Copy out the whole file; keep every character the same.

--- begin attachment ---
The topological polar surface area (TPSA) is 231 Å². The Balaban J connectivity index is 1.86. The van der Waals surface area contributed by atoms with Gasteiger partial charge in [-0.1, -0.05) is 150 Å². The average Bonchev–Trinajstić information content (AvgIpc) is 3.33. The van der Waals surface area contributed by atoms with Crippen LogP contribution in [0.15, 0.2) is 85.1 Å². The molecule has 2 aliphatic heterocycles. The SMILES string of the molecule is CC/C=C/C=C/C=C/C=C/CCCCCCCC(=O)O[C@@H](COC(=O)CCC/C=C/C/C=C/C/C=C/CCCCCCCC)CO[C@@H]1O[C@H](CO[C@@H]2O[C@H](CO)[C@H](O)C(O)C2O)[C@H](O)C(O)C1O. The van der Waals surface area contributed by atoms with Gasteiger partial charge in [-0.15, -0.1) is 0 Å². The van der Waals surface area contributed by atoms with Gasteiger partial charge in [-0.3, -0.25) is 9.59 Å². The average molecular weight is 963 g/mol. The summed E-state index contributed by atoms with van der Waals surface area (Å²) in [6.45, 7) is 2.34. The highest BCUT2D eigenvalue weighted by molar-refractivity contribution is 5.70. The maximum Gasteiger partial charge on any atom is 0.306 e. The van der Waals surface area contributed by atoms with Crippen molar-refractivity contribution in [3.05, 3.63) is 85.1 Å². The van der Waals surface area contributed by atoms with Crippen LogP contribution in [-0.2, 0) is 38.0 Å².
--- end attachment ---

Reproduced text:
The topological polar surface area (TPSA) is 231 Å². The Balaban J connectivity index is 1.86. The van der Waals surface area contributed by atoms with Gasteiger partial charge in [-0.1, -0.05) is 150 Å². The average Bonchev–Trinajstić information content (AvgIpc) is 3.33. The van der Waals surface area contributed by atoms with Crippen LogP contribution in [0.15, 0.2) is 85.1 Å². The molecule has 2 aliphatic heterocycles. The SMILES string of the molecule is CC/C=C/C=C/C=C/C=C/CCCCCCCC(=O)O[C@@H](COC(=O)CCC/C=C/C/C=C/C/C=C/CCCCCCCC)CO[C@@H]1O[C@H](CO[C@@H]2O[C@H](CO)[C@H](O)C(O)C2O)[C@H](O)C(O)C1O. The van der Waals surface area contributed by atoms with Gasteiger partial charge in [-0.15, -0.1) is 0 Å². The van der Waals surface area contributed by atoms with Gasteiger partial charge in [-0.3, -0.25) is 9.59 Å². The average molecular weight is 963 g/mol. The summed E-state index contributed by atoms with van der Waals surface area (Å²) in [6.45, 7) is 2.34. The highest BCUT2D eigenvalue weighted by molar-refractivity contribution is 5.70. The maximum Gasteiger partial charge on any atom is 0.306 e. The van der Waals surface area contributed by atoms with Crippen molar-refractivity contribution in [3.05, 3.63) is 85.1 Å². The van der Waals surface area contributed by atoms with Crippen LogP contribution in [-0.2, 0) is 38.0 Å².